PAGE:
The persistent gap in simulation design literature

About eight years ago, I wrote the following:

….there remains a severe lack of basic ‘how-to’ guides (whether grounded in higher pedagogic theory or not); instead, the typical process of spreading use of simulations is by word of mouth and the adaptation of existing models to new situations. 

I was arguing that while there was a metric tonne of individual case studies of the ‘show and tell’ type and another pile of more theoretical musings on the nature and purpose of simulation games, there was a gap in-between.

The theory pieces were great for that paragraph at the top of your paper for justifying ‘why simulations’ but didn’t tell you how to go about actually doing one, while the ‘show and tell’ stuff sometimes gave you enough to re-run that particular sim, that sim was never quite what you needed.

No tools, no easy way forward.

All of this came flooding back during TLC in Baltimore this last weekend, with many of the colleagues on the track talking about starting out on their sim-building journey and looking for help.

Even I, with a pretty healthy dose of experience, found that when I was designing an online, asynchronous sim, there was basically nothing at all that worked through the options and mechanics. If you read my paper, you’ll see that much of it ended up being a working from first principles.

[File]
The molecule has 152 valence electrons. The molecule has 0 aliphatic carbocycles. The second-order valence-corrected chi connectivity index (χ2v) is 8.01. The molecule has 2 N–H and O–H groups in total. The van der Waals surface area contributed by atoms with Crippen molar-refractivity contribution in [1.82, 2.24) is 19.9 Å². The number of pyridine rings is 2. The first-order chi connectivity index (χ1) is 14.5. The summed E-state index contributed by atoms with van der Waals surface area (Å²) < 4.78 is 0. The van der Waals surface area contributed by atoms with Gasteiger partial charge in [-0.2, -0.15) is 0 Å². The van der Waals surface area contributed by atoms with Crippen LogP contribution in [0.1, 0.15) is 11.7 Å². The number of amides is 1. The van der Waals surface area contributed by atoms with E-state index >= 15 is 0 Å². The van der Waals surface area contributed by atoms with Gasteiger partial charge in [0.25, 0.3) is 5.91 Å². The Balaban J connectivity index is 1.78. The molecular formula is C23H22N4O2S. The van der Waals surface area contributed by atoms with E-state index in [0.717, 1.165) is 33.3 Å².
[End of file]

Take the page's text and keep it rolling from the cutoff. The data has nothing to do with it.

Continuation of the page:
This persistence of a lack of operational literature is frustrating.

It’s also quite understandable, in that there aren’t that many people who are bothered enough not just to build their own sim, but also to abstract from that out to general design and implementation principles.

And yes, before you ask, I did write various things, gathered here. But that’s not really enough.

Maybe you need something like Classroom Assessment Techniques, the classic handbook from Cross, or maybe you need something else more dynamically and interactively built online, but as long as we lack these kinds of resources then we’re doomed to lots of people spending lots of time they don’t need to, reinventing wheels that have been reinvented many, many times before or – and worse -just giving up because it’s too tough.

As usual with such thoughts, while I can identify the problem, I can’t offer a easy solution.

Maybe you can, in which case I’d love to hear from you. As would many others.